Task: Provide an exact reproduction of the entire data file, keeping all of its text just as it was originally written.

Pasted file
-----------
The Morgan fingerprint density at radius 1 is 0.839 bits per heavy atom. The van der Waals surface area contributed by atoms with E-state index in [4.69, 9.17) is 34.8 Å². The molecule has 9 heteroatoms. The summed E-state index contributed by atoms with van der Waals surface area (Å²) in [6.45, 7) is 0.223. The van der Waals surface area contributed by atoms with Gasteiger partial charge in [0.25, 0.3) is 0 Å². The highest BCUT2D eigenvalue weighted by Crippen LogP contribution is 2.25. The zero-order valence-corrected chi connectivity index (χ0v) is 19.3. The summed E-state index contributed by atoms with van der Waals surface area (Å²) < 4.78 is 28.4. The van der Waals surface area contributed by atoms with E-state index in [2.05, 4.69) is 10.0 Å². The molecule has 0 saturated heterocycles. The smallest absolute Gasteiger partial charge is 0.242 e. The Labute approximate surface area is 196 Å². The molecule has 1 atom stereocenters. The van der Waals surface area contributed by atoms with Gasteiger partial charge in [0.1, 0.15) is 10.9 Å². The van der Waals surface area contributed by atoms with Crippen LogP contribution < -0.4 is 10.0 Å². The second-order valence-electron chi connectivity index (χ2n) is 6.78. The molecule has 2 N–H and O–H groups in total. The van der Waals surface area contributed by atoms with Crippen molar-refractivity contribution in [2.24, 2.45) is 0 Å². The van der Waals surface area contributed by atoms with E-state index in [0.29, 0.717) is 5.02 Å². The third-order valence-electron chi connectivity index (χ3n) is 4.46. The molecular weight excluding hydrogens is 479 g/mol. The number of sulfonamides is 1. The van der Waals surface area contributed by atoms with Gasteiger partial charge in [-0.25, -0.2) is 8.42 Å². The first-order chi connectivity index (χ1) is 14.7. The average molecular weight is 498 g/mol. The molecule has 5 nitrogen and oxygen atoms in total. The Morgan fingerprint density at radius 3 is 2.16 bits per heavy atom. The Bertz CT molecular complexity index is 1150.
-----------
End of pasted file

The Morgan fingerprint density at radius 1 is 0.839 bits per heavy atom. The van der Waals surface area contributed by atoms with E-state index in [4.69, 9.17) is 34.8 Å². The molecule has 9 heteroatoms. The summed E-state index contributed by atoms with van der Waals surface area (Å²) in [6.45, 7) is 0.223. The van der Waals surface area contributed by atoms with Gasteiger partial charge in [0.25, 0.3) is 0 Å². The highest BCUT2D eigenvalue weighted by Crippen LogP contribution is 2.25. The zero-order valence-corrected chi connectivity index (χ0v) is 19.3. The summed E-state index contributed by atoms with van der Waals surface area (Å²) < 4.78 is 28.4. The van der Waals surface area contributed by atoms with E-state index in [2.05, 4.69) is 10.0 Å². The molecule has 0 saturated heterocycles. The smallest absolute Gasteiger partial charge is 0.242 e. The Labute approximate surface area is 196 Å². The molecule has 1 atom stereocenters. The van der Waals surface area contributed by atoms with Gasteiger partial charge in [0.1, 0.15) is 10.9 Å². The van der Waals surface area contributed by atoms with Crippen LogP contribution < -0.4 is 10.0 Å². The second-order valence-electron chi connectivity index (χ2n) is 6.78. The molecule has 2 N–H and O–H groups in total. The van der Waals surface area contributed by atoms with Crippen molar-refractivity contribution in [2.24, 2.45) is 0 Å². The van der Waals surface area contributed by atoms with E-state index in [0.29, 0.717) is 5.02 Å². The third-order valence-electron chi connectivity index (χ3n) is 4.46. The molecular weight excluding hydrogens is 479 g/mol. The number of sulfonamides is 1. The van der Waals surface area contributed by atoms with Gasteiger partial charge in [-0.25, -0.2) is 8.42 Å². The first-order chi connectivity index (χ1) is 14.7. The average molecular weight is 498 g/mol. The molecule has 5 nitrogen and oxygen atoms in total. The Morgan fingerprint density at radius 3 is 2.16 bits per heavy atom. The Bertz CT molecular complexity index is 1150.